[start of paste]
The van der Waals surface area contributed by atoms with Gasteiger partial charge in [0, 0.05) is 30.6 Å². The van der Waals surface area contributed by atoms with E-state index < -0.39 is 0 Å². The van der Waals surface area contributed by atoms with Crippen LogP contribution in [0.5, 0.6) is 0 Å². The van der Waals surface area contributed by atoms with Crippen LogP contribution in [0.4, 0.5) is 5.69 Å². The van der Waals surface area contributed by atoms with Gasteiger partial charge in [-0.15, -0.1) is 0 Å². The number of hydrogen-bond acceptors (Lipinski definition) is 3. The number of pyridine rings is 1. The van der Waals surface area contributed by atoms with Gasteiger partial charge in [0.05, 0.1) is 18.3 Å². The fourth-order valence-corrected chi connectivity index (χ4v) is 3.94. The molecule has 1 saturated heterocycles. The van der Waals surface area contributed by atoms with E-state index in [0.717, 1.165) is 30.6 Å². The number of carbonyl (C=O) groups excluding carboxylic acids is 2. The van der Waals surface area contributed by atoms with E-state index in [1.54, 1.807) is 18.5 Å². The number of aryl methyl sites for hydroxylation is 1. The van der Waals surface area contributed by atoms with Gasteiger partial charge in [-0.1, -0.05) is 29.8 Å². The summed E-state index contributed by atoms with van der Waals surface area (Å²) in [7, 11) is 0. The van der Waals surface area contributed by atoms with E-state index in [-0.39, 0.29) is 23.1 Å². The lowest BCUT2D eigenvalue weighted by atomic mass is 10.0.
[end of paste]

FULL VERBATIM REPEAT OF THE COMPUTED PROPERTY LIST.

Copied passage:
The van der Waals surface area contributed by atoms with Gasteiger partial charge in [0, 0.05) is 30.6 Å². The van der Waals surface area contributed by atoms with E-state index < -0.39 is 0 Å². The van der Waals surface area contributed by atoms with Crippen LogP contribution in [0.5, 0.6) is 0 Å². The van der Waals surface area contributed by atoms with Crippen LogP contribution in [0.4, 0.5) is 5.69 Å². The van der Waals surface area contributed by atoms with Gasteiger partial charge in [-0.15, -0.1) is 0 Å². The number of hydrogen-bond acceptors (Lipinski definition) is 3. The number of pyridine rings is 1. The van der Waals surface area contributed by atoms with Gasteiger partial charge in [0.05, 0.1) is 18.3 Å². The fourth-order valence-corrected chi connectivity index (χ4v) is 3.94. The molecule has 1 saturated heterocycles. The van der Waals surface area contributed by atoms with E-state index in [0.717, 1.165) is 30.6 Å². The number of carbonyl (C=O) groups excluding carboxylic acids is 2. The van der Waals surface area contributed by atoms with E-state index in [1.54, 1.807) is 18.5 Å². The number of aryl methyl sites for hydroxylation is 1. The van der Waals surface area contributed by atoms with Gasteiger partial charge in [-0.1, -0.05) is 29.8 Å². The summed E-state index contributed by atoms with van der Waals surface area (Å²) in [7, 11) is 0. The van der Waals surface area contributed by atoms with E-state index in [-0.39, 0.29) is 23.1 Å². The lowest BCUT2D eigenvalue weighted by atomic mass is 10.0.